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Create Holidays That Work for You

 ADHD Weekly November 29, 2018


We’re just past Thanksgiving and you’re starting to feel the stress of the holiday season—or you’re hoping to avoid it.

It’s a busy time of year, and your ADHD can complicate planning your festive activities. So, how can you manage the holiday traditions and obligations while still managing your symptoms?

We asked some ADHD experts and writers for suggestions. Most offer a similar piece of advice: Let go of expectations (especially ones that come from family, friends, social media, or advertising) and focus on the few things you need to create a happy experience for your family.

The pressure for “perfect” holidays

“There’s a lot of cultural pressure during the holidays,” says Ken Duckworth, MD, medical director of the National Alliance on Mental Illness. “We tend to compare ourselves with these idealized notions of perfect families and perfect holidays.”

Instead, he says to ask yourself if these are things that make you and your family happy. If they’re not—let them go and create new traditions.

Managing your holiday expectations

December brings with it the too-familiar stresses of trying to manage celebration, family life, work life, and the keeping of traditions. When you have ADHD, the executive function skills of organization, time management, memory, and impulsivity are already stretched. Adding the holiday responsibilities and traditions can result in frustration and disappointment rather than joy and merriment.

What can you do to manage the holidays in a way that works for you?

HealthCentral recommends starting with a master list. Include everything that needs to be done, all the holidays you celebrate, and all the events you plan to take part in. Then begin to sort the to-do items by priority and date. Then be critical. Ask yourself, for each event and action item, whether the world will come to an end if it isn’t done, or isn’t done “just so.”

“Make sure to include self-care on your list of priorities,” says HealthCentral writer Eileen Bailey. “Eat right, get enough sleep and exercise each day. Take a few minutes each day as down time—sit quietly, listen to music or take a walk. Caring for yourself will help you stay focused and give you the energy to accomplish more.”

Use your master list along with your calendar to stay on track. Need ideas on how to create your master list and calendar? Marla Cilley, known as the FlyLady, created a Holiday Control Journal that can help you get started.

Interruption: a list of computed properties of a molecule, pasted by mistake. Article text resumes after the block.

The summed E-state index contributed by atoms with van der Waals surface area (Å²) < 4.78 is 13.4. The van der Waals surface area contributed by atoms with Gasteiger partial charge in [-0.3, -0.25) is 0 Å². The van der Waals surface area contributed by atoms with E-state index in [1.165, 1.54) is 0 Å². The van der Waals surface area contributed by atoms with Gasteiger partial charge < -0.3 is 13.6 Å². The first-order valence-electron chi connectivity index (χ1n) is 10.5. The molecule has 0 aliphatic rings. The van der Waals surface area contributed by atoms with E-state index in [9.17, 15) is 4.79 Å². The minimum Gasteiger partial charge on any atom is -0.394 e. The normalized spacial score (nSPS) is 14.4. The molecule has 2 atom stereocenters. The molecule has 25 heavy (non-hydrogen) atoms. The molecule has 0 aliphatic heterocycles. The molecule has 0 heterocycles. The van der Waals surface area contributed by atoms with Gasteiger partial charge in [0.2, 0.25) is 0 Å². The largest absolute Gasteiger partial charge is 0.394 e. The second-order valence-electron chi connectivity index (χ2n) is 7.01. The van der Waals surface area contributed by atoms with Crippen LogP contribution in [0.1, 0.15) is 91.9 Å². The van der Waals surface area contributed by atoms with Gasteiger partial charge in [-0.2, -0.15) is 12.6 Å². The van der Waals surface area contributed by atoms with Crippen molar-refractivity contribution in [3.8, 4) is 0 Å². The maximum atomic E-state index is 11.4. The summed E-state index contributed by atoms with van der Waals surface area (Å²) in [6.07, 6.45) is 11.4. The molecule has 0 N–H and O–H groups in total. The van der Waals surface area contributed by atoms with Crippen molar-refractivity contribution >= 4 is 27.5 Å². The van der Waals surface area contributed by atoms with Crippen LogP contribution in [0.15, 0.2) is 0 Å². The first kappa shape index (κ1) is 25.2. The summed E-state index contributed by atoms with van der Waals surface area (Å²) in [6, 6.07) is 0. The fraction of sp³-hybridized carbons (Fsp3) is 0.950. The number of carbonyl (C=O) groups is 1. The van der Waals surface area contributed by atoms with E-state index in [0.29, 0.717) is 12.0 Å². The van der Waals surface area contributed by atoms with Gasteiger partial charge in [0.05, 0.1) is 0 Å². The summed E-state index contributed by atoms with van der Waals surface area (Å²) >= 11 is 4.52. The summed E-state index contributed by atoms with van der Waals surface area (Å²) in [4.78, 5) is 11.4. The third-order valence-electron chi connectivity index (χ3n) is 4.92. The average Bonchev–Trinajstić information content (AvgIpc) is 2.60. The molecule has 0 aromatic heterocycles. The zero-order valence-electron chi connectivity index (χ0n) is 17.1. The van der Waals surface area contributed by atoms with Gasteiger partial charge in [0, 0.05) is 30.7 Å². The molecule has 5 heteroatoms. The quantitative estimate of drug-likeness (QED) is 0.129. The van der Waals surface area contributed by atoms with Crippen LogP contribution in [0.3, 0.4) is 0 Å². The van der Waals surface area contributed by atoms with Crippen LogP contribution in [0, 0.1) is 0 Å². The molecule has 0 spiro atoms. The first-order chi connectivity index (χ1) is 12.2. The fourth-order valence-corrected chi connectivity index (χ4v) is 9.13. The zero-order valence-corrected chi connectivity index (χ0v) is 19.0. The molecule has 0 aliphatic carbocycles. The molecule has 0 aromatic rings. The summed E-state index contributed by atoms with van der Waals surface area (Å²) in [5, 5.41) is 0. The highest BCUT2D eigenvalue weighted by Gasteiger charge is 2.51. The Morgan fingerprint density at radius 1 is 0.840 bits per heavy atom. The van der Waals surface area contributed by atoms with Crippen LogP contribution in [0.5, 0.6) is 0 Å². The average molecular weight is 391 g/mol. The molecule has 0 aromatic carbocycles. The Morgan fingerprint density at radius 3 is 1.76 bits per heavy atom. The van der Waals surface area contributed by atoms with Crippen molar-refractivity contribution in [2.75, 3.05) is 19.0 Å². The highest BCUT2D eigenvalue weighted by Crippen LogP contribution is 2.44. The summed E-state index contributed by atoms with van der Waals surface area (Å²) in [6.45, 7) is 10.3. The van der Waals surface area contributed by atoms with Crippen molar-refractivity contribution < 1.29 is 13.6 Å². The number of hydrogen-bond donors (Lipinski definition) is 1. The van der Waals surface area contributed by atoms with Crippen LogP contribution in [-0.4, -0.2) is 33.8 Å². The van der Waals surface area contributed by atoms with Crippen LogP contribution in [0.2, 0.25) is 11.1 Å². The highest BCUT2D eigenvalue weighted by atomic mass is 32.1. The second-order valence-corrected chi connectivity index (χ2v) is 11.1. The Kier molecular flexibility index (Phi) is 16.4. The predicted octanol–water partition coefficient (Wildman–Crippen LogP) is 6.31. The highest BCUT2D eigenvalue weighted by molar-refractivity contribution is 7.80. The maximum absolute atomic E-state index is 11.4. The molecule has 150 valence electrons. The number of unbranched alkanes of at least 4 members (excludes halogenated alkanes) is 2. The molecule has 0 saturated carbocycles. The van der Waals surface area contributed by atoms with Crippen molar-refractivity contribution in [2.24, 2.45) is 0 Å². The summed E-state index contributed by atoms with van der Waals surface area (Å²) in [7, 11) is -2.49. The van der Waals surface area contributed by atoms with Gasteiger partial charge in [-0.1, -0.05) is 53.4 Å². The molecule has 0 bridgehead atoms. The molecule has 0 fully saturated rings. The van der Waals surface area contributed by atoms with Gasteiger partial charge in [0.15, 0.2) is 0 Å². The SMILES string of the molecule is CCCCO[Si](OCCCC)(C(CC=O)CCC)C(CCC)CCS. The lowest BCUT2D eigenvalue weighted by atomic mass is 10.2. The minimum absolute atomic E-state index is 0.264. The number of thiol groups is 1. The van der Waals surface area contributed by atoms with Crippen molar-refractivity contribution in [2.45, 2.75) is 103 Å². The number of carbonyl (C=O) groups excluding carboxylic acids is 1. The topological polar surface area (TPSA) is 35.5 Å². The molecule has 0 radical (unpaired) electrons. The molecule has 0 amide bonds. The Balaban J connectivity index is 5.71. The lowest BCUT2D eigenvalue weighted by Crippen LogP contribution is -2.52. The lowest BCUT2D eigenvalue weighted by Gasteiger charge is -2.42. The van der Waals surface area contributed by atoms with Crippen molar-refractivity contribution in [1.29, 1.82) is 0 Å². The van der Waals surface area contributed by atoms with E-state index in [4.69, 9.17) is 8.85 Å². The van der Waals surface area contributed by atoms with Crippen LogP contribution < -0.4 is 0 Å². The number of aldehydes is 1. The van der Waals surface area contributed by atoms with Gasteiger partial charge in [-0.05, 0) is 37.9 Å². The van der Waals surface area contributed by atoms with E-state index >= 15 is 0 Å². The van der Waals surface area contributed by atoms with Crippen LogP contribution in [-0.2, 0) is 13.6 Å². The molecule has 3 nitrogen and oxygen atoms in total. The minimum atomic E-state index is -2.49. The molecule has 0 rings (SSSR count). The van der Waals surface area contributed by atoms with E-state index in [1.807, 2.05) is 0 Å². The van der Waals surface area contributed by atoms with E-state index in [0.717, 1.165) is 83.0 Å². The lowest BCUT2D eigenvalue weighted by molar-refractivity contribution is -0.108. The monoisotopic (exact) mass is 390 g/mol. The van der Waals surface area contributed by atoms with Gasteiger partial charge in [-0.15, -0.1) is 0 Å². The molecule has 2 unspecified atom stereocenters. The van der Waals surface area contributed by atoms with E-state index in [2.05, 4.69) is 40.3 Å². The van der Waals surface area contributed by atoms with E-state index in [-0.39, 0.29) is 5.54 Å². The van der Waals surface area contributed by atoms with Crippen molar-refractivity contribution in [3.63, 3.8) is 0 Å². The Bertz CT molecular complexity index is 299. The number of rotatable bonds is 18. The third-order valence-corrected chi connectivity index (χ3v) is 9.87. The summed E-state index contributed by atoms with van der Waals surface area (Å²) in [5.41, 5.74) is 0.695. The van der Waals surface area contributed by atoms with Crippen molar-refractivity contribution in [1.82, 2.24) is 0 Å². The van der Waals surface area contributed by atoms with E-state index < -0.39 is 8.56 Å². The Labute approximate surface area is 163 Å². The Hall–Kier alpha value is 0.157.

Making your plan for this season

Once you have your master list and a calendar, how can you approach the task? The experts we asked shared several tips:

Accept that not everything will go as planned or as hoped, but that will be okay. We are not perfect people and our families are affected by ADHD. There will be a few bumps in the road, plans that change, and events we need to accept as “good enough.” By accepting things as they are and practicing mindfulness  in the process, we can enjoy things exactly as they are.

Be practical in your plans. Celebrations don’t need to be Pinterest-worthy events with elaborate decorations or recipes. Holiday destinations don’t need to be faraway beaches or snow-covered mountains. Simple, practical events that bring together your family and friends are more memorable than ones that cause stress and frustration.

Keep family rules simple and maintain routines as much as possible. Review with your children when necessary; you might consider posting a colorful sign that lists your family’s rules and routines to help keep them in mind. It can also help you to keep your daily routine handy, either posted at home or in your daily notebook, to help you stay on track.

Don’t compare yourself to others. Many adults with ADHD fall into this trap—comparing themselves to friends, family members, or neighbors, and judging themselves as being less than. During the holiday season, with houses brightly decorated and social media highlights, it’s easy to be drawn into the comparison trap.

“It is easy to think, ‘they have it all together, why can’t I? What is wrong with me?’” Ms. Bailey says. “No two families celebrate the holidays exactly alike. Each family has different traditions. How your friends or neighbors celebrate should not dictate how you celebrate yours. Instead of trying to live up to what you think others expect, work on creating your own traditions, ones that fit in with your lifestyle and values.”

Look forward to a merry and bright season

What will your holiday season look like? The answer is up to you. By taking a few steps now—prioritizing your list, filling out your calendar, and keeping plans practical—you can craft a holiday season that brings joy to you and your family.

Resources to help create a happy holiday:

Join the discussion: What do you suggest for easing some of the holiday season stress?